Wednesday, December 31, 2008

Bringing in the New Year

Since I was 17 or 18, I've spent almost every New Year's Eve in church at what we in the African American Church refer to as Watch Night Service. My father, who was also a pastor, introduced me to it (we never had it at my grandfather's church).

I've always found it fascinating and refreshing. It was a tradition that I continued when I became a pastor, eventually holding joint services with him and alternating sites between his church and mine.

While there are varying explanations for the origin of the Watch Nite tradition, the history is pretty interesting.

"The Watch Night Services in the Black communities we celebrate today can be traced back to gatherings on December 31, 1862, also known as 'Freedom's Eve.' On that night, Blacks came together in churches and private homes all across the nation, anxiously awaiting news that the Emancipation Proclamation actually had become law. Then, at the stroke of midnight, it was January 1, 1863, and all slaves in the Confederate States were declared legally free. When the news was received, there were prayers, shouts and songs of joy as people fell to their knees and thanked God.

Black folks have gathered in churches annually on New Year's Eve ever since, praising God for bringing us safely through another year."
In our churches Watch Night is a time for church members to gather, usually about 10:00 p.m. and bring in the New Year with songs, testimonies, prayers and preaching. Personally, I looked forward to it, because although it is a pretty informal worship time, it is a wonderful time of reflection and anticipation. It is a reminder that the passage of time is something that really is beyond our control.

We remember the people who were with us the previous Watch Night who have passed on, and we are reminded of the vulnerability of life - its near arbitrariness. But it is also a reminder that in the midst of this apparent arbitrariness life is, paradoxically, controlled by Someone greater than ourselves. Our very presence on that night, gives testimony to the fact that our journey throughout the year wasn't in our hands. The predisposition that some of us have toward that faith perspective may be superstitious to some, but for many of us, it is not enough to ascribe our survival and successes as the luck of the draw. Even our concrete efforts to help make this world a more just place is colored by our trust in the Good Will of God toward each of us and all of us.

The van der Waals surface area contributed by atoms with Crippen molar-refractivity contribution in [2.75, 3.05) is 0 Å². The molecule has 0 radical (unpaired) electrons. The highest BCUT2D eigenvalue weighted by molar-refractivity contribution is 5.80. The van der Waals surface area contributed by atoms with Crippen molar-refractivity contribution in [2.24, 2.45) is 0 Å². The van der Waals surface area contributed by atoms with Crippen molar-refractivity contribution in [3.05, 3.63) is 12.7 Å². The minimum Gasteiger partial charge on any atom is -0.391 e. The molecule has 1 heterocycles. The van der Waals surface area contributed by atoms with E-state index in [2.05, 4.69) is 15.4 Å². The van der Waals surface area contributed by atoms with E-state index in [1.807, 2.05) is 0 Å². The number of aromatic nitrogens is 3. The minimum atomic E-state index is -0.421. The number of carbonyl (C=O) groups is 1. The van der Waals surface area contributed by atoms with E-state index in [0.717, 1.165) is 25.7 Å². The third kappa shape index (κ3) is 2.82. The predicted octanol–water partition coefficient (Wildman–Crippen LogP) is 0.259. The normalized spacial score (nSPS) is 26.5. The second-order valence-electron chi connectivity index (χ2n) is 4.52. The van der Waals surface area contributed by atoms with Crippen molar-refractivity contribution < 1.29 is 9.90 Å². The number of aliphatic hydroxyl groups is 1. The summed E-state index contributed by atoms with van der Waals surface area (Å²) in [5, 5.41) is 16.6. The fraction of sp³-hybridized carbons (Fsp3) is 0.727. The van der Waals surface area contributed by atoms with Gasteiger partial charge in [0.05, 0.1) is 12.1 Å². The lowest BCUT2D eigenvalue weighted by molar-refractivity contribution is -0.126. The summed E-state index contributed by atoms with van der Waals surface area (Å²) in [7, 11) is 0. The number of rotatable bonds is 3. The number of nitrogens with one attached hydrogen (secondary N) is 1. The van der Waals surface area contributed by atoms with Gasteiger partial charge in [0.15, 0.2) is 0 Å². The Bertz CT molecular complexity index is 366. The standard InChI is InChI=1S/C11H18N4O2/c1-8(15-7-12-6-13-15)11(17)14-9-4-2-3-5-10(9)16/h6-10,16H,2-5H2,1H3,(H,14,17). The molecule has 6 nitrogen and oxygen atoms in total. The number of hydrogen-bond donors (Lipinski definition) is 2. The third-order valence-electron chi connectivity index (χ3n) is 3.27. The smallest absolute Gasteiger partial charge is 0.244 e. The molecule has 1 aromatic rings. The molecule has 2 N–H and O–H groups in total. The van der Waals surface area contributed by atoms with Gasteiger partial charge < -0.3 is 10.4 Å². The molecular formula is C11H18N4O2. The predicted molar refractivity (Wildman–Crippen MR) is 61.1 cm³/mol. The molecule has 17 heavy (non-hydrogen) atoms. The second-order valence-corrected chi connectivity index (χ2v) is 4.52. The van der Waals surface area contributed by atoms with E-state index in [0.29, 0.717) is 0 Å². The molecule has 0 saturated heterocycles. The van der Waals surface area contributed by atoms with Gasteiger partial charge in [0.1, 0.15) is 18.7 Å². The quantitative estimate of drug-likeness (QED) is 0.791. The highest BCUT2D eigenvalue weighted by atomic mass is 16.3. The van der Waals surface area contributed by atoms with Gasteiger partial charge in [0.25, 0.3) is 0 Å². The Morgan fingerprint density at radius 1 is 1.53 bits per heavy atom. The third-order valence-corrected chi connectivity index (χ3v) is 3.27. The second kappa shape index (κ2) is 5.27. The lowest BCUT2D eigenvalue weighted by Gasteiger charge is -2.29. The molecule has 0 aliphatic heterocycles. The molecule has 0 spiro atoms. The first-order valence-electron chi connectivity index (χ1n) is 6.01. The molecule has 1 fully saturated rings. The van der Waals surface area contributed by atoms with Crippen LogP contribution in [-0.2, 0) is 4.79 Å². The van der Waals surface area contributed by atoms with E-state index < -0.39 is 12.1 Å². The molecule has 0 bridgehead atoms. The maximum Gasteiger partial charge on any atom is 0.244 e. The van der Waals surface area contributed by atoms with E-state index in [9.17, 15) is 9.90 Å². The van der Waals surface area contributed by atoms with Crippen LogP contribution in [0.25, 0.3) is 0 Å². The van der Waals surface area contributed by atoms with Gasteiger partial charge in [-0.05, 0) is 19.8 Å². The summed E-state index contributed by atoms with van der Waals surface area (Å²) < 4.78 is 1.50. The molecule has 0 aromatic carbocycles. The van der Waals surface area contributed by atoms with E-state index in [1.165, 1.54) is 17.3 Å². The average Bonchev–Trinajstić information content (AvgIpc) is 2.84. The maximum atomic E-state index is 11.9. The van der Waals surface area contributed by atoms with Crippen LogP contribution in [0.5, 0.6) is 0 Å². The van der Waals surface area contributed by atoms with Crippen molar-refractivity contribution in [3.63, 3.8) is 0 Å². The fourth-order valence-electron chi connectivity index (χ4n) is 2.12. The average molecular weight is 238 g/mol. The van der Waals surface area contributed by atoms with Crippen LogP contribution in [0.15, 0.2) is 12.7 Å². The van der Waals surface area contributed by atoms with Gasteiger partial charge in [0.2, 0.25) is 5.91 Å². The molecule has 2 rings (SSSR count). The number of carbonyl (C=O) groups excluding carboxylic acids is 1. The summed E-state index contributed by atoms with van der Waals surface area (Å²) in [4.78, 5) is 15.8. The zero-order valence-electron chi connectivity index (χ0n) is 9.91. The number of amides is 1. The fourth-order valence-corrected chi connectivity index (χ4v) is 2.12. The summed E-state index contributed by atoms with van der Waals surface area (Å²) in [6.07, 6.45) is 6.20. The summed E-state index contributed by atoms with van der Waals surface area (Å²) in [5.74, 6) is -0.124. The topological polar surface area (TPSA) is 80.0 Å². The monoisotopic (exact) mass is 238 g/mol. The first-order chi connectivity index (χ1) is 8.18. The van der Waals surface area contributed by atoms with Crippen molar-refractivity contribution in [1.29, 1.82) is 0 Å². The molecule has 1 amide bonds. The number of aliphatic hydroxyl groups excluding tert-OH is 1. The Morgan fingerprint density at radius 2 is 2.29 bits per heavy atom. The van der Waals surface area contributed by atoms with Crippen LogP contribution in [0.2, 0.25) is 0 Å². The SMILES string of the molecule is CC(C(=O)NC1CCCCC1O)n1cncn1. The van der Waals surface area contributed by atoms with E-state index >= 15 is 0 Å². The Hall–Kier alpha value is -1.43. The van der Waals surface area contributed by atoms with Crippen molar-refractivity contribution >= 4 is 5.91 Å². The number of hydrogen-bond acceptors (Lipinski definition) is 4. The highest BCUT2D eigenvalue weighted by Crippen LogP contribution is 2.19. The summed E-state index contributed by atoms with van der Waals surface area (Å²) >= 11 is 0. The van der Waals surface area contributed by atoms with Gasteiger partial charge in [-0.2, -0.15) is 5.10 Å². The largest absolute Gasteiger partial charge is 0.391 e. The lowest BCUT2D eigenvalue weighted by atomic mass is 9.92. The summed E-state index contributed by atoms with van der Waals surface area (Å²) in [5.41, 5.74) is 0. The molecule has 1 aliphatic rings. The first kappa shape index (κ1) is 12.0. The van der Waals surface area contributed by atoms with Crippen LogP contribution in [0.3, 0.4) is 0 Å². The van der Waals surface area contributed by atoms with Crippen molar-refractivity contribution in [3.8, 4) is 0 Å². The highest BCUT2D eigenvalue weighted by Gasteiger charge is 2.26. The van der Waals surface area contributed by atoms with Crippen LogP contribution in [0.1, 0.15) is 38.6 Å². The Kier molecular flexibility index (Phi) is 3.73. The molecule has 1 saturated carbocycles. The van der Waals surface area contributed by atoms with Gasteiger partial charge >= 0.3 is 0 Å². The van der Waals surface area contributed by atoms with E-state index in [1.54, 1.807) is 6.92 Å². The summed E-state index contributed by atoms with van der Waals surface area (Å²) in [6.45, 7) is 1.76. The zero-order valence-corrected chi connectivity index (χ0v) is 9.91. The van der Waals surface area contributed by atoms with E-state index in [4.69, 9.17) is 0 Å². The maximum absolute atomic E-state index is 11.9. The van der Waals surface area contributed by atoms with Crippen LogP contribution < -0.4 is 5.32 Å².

Those old slaves who celebrated the first Watch Night, didn't see an act of political courage, or a public policy initiative, in their liberation, they saw the Hand of God ending the long and terrible night of bondage in a land that had been so cruel to them. They saw Lincoln's executive order was an eternal decree on their behalf. In ways far more sincere than we are when we refer to natural disasters as 'acts of God', they saw the New Year's freedom as an act of God! They saw God as providing them a future, instead of another day in which they had to be resigned to their fate.

So this Watch Night I'll be preaching, as I almost always have. I'll be with a group of believers who have much to celebrate, much to grieve, much to be glad to leave behind, much to look forward to and we'll all be grateful to see another year. It won't matter what shape we're in, or how tough 2008 has been, we will see the passing year and the coming year as gifts from a Loving God, Who once more has given us the opportunity to make the passage of time a joyful future, instead of a fate to which we must become reconciled.

However you bring in the New Year, I wish you and yours a wonderful one!

3 comments:

EdGray4America.com said...

Thank you for posting ! Watch Night has a more meaningful entrance into the New Year , more than the celebratory displays of jubliance displayed in Times Square .
Jubliant indeed ,but simultaneously humble.
Thank you again brother for , posting....

Alan said...

We used to have watch night services in the (white) Baptist churches I attended in Western Canada. I'm not sure where that tradition came from, but the African American story is much more compelling, I'm sure. Thanks for sharing the background.

Alan Bean

Rafael Shimunov said...

I'm not a religious person. I don't think I'm even a spiritual person. Yet I feel certain that those who suffer or come from history of suffering are then blessed with beauty in many forms. Thank you for sharing some of that beauty on this new year.